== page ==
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Some Windows 7 and Server 2008 R2 Information

Mark Minasi over at Exchange Connections presented on Windows 7 and Server 2008 R2 and would like to share with you some information he bestowed onto myself and others.  In addition to what I am including below, Aaron Tiensivu will be coming out with quite a bit of information on Windows 7 and Server 2008 R2 in the coming days.  I’ll update this as he releases some information on his blog that he’s been writing up.

Now keep in mind that Windows 7 and Server 2008 R2 information has only just recently been announced to the public.  Some information below may be incorrect and might’ve been interpreted incorrectly.  So I would definitely not take the information below as 100% accurate until you see it in official Microsoft documentation.

  • Windows 7 will be released at the same time as Server 2008 R2 which is the next major server release.  Server 2008 R2 will be x64 only.  I am personally glad Server products are moving towards x64 only.
  • Aero is being renamed to Aero Shake.
  • Microsoft’s goal is that hardware that runs Vista will also run Windows 7
  • Vista drivers will also be Windows 7 drivers
  • XP has 260 methods to trick applications for application compatibility purposes.  Windows 7 will have 340 methods.
  • PowerShell 2.0 remoting will utilize WinRM for security instead of RPC.  The reason for this is WinRM runs on top of port 80 and is more security focused than RPC such as authentication.
  • .Net Framework will be installable in Server Core which will allow for Server Core PowerShell.
  • In Server 2008, Windows Deployment Services only runs at 1 speed and scales down to the slowest speed it detects on a line and uses that slow speed across the board.  In Server 2008 R2, Windows Deployment Services can run at 3 different speeds and multicast over these 3 different speeds.
  • Dynamic Driver provisioning will remove drivers that are not needed.  This allows you to put more images in 1 VHD (read next bullet) without having to worry about so many unneeded drivers being left on a machine.
  • VHD is being considered the new container format and is on track to replace CAB, WIM, and “maybe” ZIP in the future.
  • User Account Control (UAC) will have a slider (5 settings) to control how intrusive the setting is
  • Read only Distributed File System
  • Direct Access.  This is an Auto VPN type of functionality that uses IPSEC and SSTP.  This will require a Server 2008 R2 RRAS server.  This will be configured by an intuitive wizard.  One unfortunate thing is this will require IPv6.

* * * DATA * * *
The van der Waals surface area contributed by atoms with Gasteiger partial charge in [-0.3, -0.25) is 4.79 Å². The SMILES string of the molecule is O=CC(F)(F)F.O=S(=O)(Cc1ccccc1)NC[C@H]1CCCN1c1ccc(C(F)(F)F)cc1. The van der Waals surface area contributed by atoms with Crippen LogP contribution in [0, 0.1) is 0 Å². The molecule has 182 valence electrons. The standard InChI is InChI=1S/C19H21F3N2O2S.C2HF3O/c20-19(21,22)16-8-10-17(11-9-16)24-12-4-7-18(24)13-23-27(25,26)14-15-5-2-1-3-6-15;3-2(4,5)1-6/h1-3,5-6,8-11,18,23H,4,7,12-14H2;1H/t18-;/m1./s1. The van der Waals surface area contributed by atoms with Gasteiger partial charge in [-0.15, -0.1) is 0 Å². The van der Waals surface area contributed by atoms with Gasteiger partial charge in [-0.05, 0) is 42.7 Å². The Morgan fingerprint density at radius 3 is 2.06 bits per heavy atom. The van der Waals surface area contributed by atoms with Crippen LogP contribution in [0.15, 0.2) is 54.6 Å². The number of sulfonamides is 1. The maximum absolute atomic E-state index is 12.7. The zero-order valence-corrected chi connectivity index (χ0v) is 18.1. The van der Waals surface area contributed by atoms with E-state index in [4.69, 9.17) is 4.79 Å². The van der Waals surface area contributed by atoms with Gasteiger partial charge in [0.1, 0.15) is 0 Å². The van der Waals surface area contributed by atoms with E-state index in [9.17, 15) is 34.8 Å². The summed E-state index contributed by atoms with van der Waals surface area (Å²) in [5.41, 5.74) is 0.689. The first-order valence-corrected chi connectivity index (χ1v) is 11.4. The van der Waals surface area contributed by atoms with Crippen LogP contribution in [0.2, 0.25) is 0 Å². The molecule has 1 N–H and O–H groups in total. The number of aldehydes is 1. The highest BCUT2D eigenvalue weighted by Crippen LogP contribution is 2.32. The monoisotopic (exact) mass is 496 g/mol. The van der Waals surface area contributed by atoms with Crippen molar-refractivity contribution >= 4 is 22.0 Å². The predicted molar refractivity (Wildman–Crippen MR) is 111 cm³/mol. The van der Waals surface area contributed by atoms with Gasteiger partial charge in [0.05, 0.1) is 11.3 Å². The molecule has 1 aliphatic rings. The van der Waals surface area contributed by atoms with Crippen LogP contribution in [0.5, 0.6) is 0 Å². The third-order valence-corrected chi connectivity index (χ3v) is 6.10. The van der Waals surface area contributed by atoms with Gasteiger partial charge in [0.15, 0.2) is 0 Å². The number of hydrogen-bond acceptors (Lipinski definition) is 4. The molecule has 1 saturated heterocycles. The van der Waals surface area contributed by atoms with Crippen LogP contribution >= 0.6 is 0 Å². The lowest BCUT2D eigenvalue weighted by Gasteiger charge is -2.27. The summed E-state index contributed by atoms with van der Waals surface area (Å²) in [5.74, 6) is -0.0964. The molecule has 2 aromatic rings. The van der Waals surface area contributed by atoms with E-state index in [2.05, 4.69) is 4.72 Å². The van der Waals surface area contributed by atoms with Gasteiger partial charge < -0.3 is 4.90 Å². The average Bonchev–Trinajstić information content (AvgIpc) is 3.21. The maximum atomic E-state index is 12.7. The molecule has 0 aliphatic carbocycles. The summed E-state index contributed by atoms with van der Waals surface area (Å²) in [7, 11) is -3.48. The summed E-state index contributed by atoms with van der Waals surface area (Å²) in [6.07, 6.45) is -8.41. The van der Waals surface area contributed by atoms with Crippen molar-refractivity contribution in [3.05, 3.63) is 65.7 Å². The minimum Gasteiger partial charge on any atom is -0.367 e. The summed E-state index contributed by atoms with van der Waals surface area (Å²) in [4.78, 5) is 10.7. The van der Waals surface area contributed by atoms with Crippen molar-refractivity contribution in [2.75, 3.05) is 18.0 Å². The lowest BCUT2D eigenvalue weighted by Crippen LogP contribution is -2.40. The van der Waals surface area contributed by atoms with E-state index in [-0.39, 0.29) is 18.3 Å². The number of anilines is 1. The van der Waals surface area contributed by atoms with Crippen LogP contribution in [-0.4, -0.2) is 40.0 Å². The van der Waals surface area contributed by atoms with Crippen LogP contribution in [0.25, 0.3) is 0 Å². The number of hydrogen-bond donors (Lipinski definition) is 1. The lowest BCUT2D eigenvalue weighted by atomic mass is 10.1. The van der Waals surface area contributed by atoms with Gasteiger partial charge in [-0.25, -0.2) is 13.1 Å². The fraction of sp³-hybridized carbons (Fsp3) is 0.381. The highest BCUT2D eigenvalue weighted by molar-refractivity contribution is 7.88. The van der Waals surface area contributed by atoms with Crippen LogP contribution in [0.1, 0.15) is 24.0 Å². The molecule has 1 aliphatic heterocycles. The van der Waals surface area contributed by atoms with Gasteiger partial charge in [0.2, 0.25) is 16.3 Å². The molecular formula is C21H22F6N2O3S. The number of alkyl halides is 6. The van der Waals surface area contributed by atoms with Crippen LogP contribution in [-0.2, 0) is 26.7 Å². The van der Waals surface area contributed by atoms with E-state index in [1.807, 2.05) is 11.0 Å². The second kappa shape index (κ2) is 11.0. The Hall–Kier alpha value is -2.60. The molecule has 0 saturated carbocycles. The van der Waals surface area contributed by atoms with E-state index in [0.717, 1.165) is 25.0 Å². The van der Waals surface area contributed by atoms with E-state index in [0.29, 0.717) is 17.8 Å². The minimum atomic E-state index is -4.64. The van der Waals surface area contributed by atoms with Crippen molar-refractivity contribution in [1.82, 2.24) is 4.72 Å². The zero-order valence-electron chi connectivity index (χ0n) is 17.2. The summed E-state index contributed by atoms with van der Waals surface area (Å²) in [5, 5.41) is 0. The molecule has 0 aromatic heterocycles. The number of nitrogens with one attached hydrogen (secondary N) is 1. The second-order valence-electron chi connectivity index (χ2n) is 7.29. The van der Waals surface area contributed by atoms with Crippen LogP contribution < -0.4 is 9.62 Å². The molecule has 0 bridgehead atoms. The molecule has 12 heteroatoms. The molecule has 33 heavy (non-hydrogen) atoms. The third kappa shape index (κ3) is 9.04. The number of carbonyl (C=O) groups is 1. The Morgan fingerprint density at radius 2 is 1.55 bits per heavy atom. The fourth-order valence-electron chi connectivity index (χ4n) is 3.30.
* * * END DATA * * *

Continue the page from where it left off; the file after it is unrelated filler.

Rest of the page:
• Smarter memory allocation for applications
  • Non-miniport printer drivers (fewer but not all) are being moved from kernel mode to user mode to make the operating system more stable (no blue screens from drivers in user mode)
  • Microsoft is trying to push Powermanagement features such as making each default setting 10% more efficient.  This is a huge increase taking into account all machines that would run Windows 7.  One such advantage is the ability to move operations from 1 core to another if it will not impact performance and allow 1 core to be shut off to save power.  This is called core parking.
  • Branch Cache Lite – Allows to have a machine cache a file and server it out to workstations on its same subnet through Network Discovery Protocol (which replaced Computer Browser in Vista).  This is off by default but can be turned on through GPO.  Caches SMB, HTTP, and HTTPS.
  • Branch Cach Enterprise – Same as Lite but is Server Based.
  • Active Directory – New Domain Functional Level (no details given)
  • Active Directory – New Task Based Administrative Center based off of PowerShell.  All GUI tasks will show their PowerShell code just like the Exchange Management Console does.
  • Active Directory – Recycling Bin that will reanimate all attributes.  One of the problems with reanimating tombstones with a tool such as ADrestore is that when an object becomes a tombstone, it loses a lot of attributes but only really important attributes are retained.  With the recycling bin, all attributes that an object previously had would be retained and reanimated.
  • Active Directory – Best Practices Analyzer (hooray!)
  • Offline domain joining
  • Still no GUI for multiple password policies (I’m quite surprised at this although there are several community GUI tools to do this such as PowerGUI.)

2 Responses to “Some Windows 7 and Server 2008 R2 Information”

  1. […] Some Windows 7 and Server 2008 R2 Information Posted on November 14, 2008 by johnacook […]

  2. An early look at new Active Directory features…

    Windows Server 2008 R2 and Windows 7 include new features in Active Directory, that were announced and…

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